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Kristin-Lee Moolman and Fashion’s New Lens

The South African photographer known for her distinctive signature style is part of a rising generation of talent casting a new frame on visual narratives and beauty ideals.
Joseph Ntahi (left) and Lebo & Alanzo (right). Kristin-Lee Moolman.
Joseph Ntahi (left) and Lebo & Alanzo (right). Kristin-Lee Moolman.

A solitary man stands between sea and sky, his face framed by a complex head ornament of deconstructed plastic, startlingly vibrant against the washed out background tones. He stares into the camera.

The image is immediately recognisable as a work by Kristin-Lee Moolman, the South African photographer whose sculptural imagery has made her an up-and-coming favourite for fashion’s biggest magazines. She has shot editorials for British Vogue, Dazed, i-D and T Magazine, worked closely with brands including Burberry and Nike, as well as celebrated creatives such as designer Thebe Magugu, musician Baloji and stylist Ibrahim Kamara.

Abubakar Ali, Lamu, 2020 from 28 Hats for Lamu. Kristin-Lee Moolman.

Her subjects have varied from a high fashion take on hazy summer days for Nike, to a short film focused on female spies who worked for and against South Africa’s Apartheid regime for Magugu. But her sun-bleached scenes of scorched landscapes are all populated by bold and unapologetic individuals who stare straight into the camera and hold the viewer’s gaze.

In a social media world where brands and magazines are producing more and more content, developing a distinct, standout style is rare. Moolman’s, however, is unmistakable.

“I’ll be scrolling on Instagram, and I’ll come across one of her images and I’ll know exactly it’s a Kristin-Lee Moolman picture,” said designer Gareth Wrighton, who has worked on multiple projects with Moolman. “She has such a stamp, such a signature, that you can see a photograph on the other side of the room and know she shot it.”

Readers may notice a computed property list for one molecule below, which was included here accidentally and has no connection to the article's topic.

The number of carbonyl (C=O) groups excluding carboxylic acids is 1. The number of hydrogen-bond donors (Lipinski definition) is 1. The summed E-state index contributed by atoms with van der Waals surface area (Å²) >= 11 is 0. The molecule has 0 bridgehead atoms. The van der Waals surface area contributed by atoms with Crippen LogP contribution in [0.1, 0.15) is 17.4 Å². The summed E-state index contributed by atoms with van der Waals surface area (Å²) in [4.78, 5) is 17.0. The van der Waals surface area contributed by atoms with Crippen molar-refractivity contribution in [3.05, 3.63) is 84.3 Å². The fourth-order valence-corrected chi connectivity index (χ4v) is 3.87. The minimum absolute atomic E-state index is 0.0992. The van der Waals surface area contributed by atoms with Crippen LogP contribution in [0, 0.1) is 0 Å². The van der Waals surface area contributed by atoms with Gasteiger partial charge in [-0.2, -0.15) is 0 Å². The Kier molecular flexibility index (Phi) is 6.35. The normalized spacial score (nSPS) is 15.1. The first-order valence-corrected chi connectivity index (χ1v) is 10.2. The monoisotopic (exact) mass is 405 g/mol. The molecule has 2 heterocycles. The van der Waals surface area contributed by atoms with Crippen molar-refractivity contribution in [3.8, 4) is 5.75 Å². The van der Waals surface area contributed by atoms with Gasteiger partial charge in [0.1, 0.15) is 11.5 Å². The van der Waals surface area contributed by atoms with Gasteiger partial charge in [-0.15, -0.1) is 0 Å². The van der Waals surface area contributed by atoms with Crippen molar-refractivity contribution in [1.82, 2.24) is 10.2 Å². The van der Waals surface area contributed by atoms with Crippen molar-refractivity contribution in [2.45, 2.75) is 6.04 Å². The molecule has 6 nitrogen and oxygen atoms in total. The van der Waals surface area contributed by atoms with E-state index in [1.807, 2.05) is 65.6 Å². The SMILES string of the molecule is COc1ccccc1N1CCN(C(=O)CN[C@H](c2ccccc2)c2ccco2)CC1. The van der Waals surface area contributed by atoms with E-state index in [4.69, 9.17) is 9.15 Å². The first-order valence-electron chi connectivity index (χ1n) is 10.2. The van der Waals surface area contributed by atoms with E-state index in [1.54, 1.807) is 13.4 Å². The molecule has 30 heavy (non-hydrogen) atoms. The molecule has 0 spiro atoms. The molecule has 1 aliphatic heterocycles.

The photographer grew up in the Karoo on the outskirts of Graaff-Reinet in South Africa, a white girl born “on the cusp” of apartheid and acutely aware of the regime’s brutality and ongoing racist legacy. That context is visible throughout her work, which has been noted for centring and celebrating people from across the African continent. But it took Moolman years to develop her aesthetic, both visually and conceptually. Her early career was spent in New York shooting generic editorials with little reference to the world she came from and — in her words — little success.

“I just felt like I was hammering a brick wall,” Moolman said. “The images just felt hollow to me.”

Moolman was particularly frustrated by depictions of South Africa, which she found colonial or euro-centric with little bearing on the place as she knew it. After years spent travelling abroad, she moved to Johannesburg in 2014 and started looking closer to home for inspiration, turning her lens on friends and family and focusing on the people and places that had shaped her youth.

“I had to figure out who I was and what I actually wanted to say,” she said. “And I think that’s when I started shooting really intimate footage of my friends.”